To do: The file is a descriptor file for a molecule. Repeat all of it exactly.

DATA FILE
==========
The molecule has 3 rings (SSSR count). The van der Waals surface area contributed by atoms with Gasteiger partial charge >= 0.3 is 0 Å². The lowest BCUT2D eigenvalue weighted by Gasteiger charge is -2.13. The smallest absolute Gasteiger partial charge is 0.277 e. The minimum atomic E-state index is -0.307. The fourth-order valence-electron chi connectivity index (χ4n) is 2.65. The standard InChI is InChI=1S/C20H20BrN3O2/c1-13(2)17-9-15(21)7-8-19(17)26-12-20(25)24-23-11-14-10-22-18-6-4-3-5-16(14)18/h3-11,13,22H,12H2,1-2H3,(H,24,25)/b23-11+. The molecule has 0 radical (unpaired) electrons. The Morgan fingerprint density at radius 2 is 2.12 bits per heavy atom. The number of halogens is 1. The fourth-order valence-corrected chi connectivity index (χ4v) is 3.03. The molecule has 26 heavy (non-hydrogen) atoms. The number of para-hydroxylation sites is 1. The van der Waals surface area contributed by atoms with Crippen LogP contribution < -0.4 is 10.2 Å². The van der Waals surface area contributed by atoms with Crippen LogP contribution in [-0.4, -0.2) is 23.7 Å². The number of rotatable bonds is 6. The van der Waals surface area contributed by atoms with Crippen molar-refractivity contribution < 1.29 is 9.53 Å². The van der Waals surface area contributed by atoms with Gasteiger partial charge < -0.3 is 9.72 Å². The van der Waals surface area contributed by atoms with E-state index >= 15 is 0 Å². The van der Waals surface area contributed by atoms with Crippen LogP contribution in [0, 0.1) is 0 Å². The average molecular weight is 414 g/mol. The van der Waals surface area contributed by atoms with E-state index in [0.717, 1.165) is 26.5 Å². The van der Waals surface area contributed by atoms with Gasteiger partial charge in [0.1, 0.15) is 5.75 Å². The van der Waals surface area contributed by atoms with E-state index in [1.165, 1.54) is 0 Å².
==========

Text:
The molecule has 3 rings (SSSR count). The van der Waals surface area contributed by atoms with Gasteiger partial charge >= 0.3 is 0 Å². The lowest BCUT2D eigenvalue weighted by Gasteiger charge is -2.13. The smallest absolute Gasteiger partial charge is 0.277 e. The minimum atomic E-state index is -0.307. The fourth-order valence-electron chi connectivity index (χ4n) is 2.65. The standard InChI is InChI=1S/C20H20BrN3O2/c1-13(2)17-9-15(21)7-8-19(17)26-12-20(25)24-23-11-14-10-22-18-6-4-3-5-16(14)18/h3-11,13,22H,12H2,1-2H3,(H,24,25)/b23-11+. The molecule has 0 radical (unpaired) electrons. The Morgan fingerprint density at radius 2 is 2.12 bits per heavy atom. The number of halogens is 1. The fourth-order valence-corrected chi connectivity index (χ4v) is 3.03. The molecule has 26 heavy (non-hydrogen) atoms. The number of para-hydroxylation sites is 1. The van der Waals surface area contributed by atoms with Crippen LogP contribution < -0.4 is 10.2 Å². The van der Waals surface area contributed by atoms with Crippen LogP contribution in [-0.4, -0.2) is 23.7 Å². The number of rotatable bonds is 6. The van der Waals surface area contributed by atoms with Crippen molar-refractivity contribution < 1.29 is 9.53 Å². The van der Waals surface area contributed by atoms with Gasteiger partial charge < -0.3 is 9.72 Å². The van der Waals surface area contributed by atoms with E-state index >= 15 is 0 Å². The van der Waals surface area contributed by atoms with Crippen LogP contribution in [0, 0.1) is 0 Å². The average molecular weight is 414 g/mol. The van der Waals surface area contributed by atoms with E-state index in [0.717, 1.165) is 26.5 Å². The van der Waals surface area contributed by atoms with Gasteiger partial charge in [0.1, 0.15) is 5.75 Å². The van der Waals surface area contributed by atoms with E-state index in [1.165, 1.54) is 0 Å².